Everyone involved in the production emphasizes that ITW is simultaneously lighthearted—Butler calls the show “unintentionally funny”—and thought-provoking. Charych reflects, “I think the big takeaway message… is be careful what you wish for.” But for her, a message that is even more important is resilience: “life is always going to throw obstacles in your path,” and “you have to find a way to take the next step forward at whatever stage of the journey you are in.” Blake Siskavich, the vocal coach, similarly shares, “Life is a messy journey that never goes as planned. You have to… make the best of it.” He further notes that the “places of laughter throughout the woods” despite the heavy message reveal that “without conflict or struggle in life, we wouldn’t be able to recognize the good times.”

The show spans a diverse range of characters, from the older characters trying to guide their children on their view of the right path, to the younger ones Charych says are “forced to grow up before they’re ready.” To Charych, this universalizability is what makes the show so special: “[ITW] has something in it for just about everyone, no matter where in your life you are.” She concludes, “I hope that everyone’s favorite part will be the part that resonates for them.”

To the students of the production, their ranging interpretations are a window into the show’s dynamic and complex themes. Ciara McCrory, ‘24 (Assistant Director, Props Manager) thinks this show is about “accepting change,” saying that it’s “bittersweet, like recognizing the things you’ve lost and the things you’ve gained.” Sophie Staknis, ‘23 (Sound Designer) calls the production a “cautionary tale,” describing that in the show, there’s “a warning against getting too close to the story.” Mariana Cadavid, ‘25 (Woods Ensemble), describes that the first act leaves viewers with an ending they think they recognize, but in the second act, the beauty comes when “[we] guide them through” the “unexpected in life.”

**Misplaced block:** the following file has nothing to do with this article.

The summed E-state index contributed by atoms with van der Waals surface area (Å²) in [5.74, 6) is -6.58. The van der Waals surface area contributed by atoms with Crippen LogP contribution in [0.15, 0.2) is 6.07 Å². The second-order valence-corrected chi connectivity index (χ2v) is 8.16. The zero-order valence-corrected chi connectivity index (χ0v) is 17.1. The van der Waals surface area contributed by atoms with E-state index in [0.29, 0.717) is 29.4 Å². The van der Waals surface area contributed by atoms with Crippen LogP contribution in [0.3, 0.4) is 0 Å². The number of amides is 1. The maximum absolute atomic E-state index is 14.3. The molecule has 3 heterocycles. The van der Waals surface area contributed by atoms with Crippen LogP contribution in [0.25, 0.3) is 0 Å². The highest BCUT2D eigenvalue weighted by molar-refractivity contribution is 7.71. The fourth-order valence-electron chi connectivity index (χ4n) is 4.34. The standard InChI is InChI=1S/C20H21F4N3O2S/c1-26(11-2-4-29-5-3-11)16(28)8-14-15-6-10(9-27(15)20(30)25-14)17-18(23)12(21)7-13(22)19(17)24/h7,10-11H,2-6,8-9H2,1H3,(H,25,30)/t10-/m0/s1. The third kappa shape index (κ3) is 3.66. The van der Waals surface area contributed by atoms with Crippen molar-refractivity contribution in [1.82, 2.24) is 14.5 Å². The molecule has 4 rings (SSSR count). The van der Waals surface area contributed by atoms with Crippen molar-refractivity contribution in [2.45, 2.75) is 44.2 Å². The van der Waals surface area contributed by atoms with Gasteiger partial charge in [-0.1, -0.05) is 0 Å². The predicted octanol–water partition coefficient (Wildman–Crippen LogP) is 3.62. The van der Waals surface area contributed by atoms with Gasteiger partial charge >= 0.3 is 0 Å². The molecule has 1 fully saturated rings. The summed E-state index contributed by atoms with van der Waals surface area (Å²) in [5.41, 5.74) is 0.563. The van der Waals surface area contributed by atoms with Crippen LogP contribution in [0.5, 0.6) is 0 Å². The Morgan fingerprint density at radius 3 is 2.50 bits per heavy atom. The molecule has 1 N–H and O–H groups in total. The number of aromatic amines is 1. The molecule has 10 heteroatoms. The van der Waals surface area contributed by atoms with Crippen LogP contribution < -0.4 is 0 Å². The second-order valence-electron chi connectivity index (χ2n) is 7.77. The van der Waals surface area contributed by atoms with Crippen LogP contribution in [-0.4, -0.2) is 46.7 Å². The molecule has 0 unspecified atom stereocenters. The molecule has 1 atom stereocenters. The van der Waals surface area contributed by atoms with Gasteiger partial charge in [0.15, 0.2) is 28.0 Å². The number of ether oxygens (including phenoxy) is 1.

Cadavid furthers that she also draws from the show a message “about the goods and evils of humanity… There’s no perfectly good; there’s no perfectly evil.” Jules Serafini, ‘23 (Little Red Riding Hood) says, “It’s a lot of harsh truths,” as a lot of the characters “get their wish and they’re not happy,” which she thinks will “really resonate” with the audience.

Photos courtesy of Georgia Blunt.

The complexity of the show’s weaving storyline is mirrored by the complexity of the production process. Charych describes, “This show is musically challenging, and it is also enormous. It is the longest show that I have ever directed.” Caroline Shirley, ‘24 (Construction Manager) adds, “All the characters are moving around a lot and it’s just a really fast-paced show, so [the actors] often know each other’s lines and their own lines and… every single thing that they’re doing.” Fortunately, the students have formed ways to adapt to putting so many parts together within such a tight timeframe; for instance, instrumentalists from the pit orchestra, directed by Christopher Noce, have invited actors to rehearse with them for additional practice with the precision of the music. “We just had to plow through,” Charych says.